Encouraging youth to learn about the importance of trails along with stewardship and conservation.
An important trend has been documenting the benefits of trails, not only in the arena of jobs and the economy, but also health and fitness. American Trails has been a leader in conveying the physical, social, and spiritual benefits of trails in our increasingly harried world. Trails have become the souls of our communities— landmarks that define character and meeting places that beckon outdoor enthusiasts. They also serve as highly effective means to burn calories and combat unhealthy lifestyles among adults.
Now in light of emerging data, American Trails has broadened its lens to focus on children and the effects of outdoor experiences and exercise on their physical and intellectual well being. Our publications, webinars, and Symposium papers call attention to the positive effects of walking in nature, including decreased incidence of impulsive, hyperactivity, and attention deficit disorders among children.
Not only are trails conduits to learning about the natural world, but also cost-effective media that help control problematic behavior and even medical conditions among their youngest users. “Taking a hike” is really a euphemism for taking care of mind, body, and soul.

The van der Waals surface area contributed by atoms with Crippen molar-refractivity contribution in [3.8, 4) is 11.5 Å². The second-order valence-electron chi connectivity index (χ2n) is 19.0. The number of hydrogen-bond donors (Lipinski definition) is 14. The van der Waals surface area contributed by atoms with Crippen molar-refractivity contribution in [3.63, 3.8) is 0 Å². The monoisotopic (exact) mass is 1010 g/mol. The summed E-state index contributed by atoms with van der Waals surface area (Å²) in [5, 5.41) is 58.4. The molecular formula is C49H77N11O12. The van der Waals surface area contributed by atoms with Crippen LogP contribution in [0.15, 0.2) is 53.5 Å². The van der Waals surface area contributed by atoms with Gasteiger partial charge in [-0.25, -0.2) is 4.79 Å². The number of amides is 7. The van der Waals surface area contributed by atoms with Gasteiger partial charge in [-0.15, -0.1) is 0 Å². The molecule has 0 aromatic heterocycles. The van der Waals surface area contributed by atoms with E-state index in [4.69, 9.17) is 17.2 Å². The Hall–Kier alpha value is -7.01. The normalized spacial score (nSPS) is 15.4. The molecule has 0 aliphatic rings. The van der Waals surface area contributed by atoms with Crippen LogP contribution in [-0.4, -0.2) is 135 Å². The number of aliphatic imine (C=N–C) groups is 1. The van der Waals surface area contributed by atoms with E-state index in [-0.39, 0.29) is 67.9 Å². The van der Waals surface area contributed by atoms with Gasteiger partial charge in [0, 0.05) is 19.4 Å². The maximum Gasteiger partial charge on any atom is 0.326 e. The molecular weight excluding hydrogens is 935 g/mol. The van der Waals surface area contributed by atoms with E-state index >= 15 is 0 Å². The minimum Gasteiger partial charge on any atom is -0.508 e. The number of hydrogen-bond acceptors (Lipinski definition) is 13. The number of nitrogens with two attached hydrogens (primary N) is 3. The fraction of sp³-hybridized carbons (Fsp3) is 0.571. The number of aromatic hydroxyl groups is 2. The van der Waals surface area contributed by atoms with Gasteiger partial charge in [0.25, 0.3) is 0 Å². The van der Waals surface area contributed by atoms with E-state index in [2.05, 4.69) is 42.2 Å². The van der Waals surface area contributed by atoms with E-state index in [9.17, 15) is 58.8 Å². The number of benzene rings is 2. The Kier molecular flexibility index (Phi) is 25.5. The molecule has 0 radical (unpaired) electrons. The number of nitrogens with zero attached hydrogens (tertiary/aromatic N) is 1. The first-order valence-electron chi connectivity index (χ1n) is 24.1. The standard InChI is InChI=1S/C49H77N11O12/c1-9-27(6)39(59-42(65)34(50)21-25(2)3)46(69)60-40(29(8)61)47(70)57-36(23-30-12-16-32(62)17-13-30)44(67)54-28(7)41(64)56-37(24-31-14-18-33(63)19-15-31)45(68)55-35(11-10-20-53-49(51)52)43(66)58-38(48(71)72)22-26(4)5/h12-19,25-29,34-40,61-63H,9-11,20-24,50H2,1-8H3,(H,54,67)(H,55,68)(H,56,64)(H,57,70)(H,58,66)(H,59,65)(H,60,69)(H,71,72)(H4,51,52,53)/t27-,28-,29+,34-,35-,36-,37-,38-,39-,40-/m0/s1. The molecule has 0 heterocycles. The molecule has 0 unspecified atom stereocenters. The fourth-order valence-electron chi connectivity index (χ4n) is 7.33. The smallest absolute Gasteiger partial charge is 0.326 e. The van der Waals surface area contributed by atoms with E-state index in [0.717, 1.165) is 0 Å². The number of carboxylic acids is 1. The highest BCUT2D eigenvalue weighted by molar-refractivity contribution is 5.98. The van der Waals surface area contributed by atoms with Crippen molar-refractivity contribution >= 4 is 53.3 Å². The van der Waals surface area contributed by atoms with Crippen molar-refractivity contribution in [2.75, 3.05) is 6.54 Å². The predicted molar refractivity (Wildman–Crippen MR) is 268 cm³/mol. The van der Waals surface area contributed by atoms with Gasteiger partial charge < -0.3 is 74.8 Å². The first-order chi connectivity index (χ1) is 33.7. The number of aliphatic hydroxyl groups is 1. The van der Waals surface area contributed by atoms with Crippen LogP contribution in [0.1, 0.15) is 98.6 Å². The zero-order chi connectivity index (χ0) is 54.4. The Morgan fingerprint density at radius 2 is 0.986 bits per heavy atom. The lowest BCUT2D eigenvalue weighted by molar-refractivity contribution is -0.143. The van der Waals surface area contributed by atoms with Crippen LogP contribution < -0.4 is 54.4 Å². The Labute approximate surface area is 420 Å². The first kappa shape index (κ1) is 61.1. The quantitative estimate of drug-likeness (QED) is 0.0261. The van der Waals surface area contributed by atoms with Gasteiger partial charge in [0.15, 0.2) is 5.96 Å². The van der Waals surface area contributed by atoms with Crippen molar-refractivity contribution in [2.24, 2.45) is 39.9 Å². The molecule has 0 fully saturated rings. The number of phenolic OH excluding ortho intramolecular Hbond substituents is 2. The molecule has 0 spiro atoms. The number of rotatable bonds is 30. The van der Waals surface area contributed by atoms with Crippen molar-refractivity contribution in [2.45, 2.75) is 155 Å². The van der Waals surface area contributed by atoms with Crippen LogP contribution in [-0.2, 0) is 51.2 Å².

Also, in April we are hosting 19 young people from across the country and Canada to attend the American Trails International Trails Symposium. The new Hulet Hornbeck Youth Scholarship Fund will support training and mentoring opportunities for these young trail enthusiasts. Our goal is to encourage learning about the importance of trails along with stewardship and conservation.
— Jennifer Rigby, American Trails Board and Director of The Acorn Group/Acorn Naturalists
Database management; website development; trail and facility inventories; trail assessment and maintenance records; identifying and gathering needed information.
A 250-mile water trail along the Fox and Wisconsin Rivers in Wisconsin, extending from the City of Green Bay to Portage and ending in Prairie du Chien at the confluence of the Wisconsin and Mississippi Rivers.
This 23-mile linear park within the cities of Fort Wayne and New Haven in Allen County, IN is located along the banks of the St. Marys, St. Joseph, and Maumee Rivers.
One of the busiest trails in the nation, this 47-mile multi-use rail-trail is seen as a green jewel in the midst of the state's most highly urbanized county.
The results are in! Here are our picks from the 136 photos submitted for the 2018 photo contest.
Do you know of a longer paved trail anywhere? a longer skating trail? other record trails? Let us know at [email protected]!